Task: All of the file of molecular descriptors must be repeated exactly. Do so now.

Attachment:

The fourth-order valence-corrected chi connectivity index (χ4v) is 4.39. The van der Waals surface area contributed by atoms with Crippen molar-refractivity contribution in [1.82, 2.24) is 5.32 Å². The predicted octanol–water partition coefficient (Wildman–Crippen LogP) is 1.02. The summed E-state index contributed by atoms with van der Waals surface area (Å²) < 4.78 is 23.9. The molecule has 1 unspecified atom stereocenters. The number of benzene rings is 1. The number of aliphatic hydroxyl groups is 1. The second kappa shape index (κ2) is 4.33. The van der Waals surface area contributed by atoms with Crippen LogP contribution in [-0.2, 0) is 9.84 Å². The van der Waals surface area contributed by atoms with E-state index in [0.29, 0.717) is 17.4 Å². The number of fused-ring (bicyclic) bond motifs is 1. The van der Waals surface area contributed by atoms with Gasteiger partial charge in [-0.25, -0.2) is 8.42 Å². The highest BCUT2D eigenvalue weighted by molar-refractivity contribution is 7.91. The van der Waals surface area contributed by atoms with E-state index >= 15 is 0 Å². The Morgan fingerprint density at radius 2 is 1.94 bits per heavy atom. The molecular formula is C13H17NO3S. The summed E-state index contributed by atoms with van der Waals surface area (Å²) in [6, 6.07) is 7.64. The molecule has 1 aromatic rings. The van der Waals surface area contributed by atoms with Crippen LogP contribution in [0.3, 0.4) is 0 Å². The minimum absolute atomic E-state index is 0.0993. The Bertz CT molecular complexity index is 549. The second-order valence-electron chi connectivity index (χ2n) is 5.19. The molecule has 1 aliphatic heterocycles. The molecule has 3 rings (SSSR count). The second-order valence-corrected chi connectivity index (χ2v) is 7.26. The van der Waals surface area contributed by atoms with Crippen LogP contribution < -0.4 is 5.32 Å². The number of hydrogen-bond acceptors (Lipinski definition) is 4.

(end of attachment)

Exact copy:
The fourth-order valence-corrected chi connectivity index (χ4v) is 4.39. The van der Waals surface area contributed by atoms with Crippen molar-refractivity contribution in [1.82, 2.24) is 5.32 Å². The predicted octanol–water partition coefficient (Wildman–Crippen LogP) is 1.02. The summed E-state index contributed by atoms with van der Waals surface area (Å²) < 4.78 is 23.9. The molecule has 1 unspecified atom stereocenters. The number of benzene rings is 1. The number of aliphatic hydroxyl groups is 1. The second kappa shape index (κ2) is 4.33. The van der Waals surface area contributed by atoms with Crippen LogP contribution in [-0.2, 0) is 9.84 Å². The van der Waals surface area contributed by atoms with E-state index in [0.29, 0.717) is 17.4 Å². The number of fused-ring (bicyclic) bond motifs is 1. The van der Waals surface area contributed by atoms with Gasteiger partial charge in [-0.25, -0.2) is 8.42 Å². The highest BCUT2D eigenvalue weighted by molar-refractivity contribution is 7.91. The van der Waals surface area contributed by atoms with E-state index >= 15 is 0 Å². The Morgan fingerprint density at radius 2 is 1.94 bits per heavy atom. The molecular formula is C13H17NO3S. The summed E-state index contributed by atoms with van der Waals surface area (Å²) in [6, 6.07) is 7.64. The molecule has 1 aromatic rings. The van der Waals surface area contributed by atoms with Crippen LogP contribution in [0.3, 0.4) is 0 Å². The minimum absolute atomic E-state index is 0.0993. The Bertz CT molecular complexity index is 549. The second-order valence-electron chi connectivity index (χ2n) is 5.19. The molecule has 1 aliphatic heterocycles. The molecule has 3 rings (SSSR count). The second-order valence-corrected chi connectivity index (χ2v) is 7.26. The van der Waals surface area contributed by atoms with Crippen LogP contribution < -0.4 is 5.32 Å². The number of hydrogen-bond acceptors (Lipinski definition) is 4.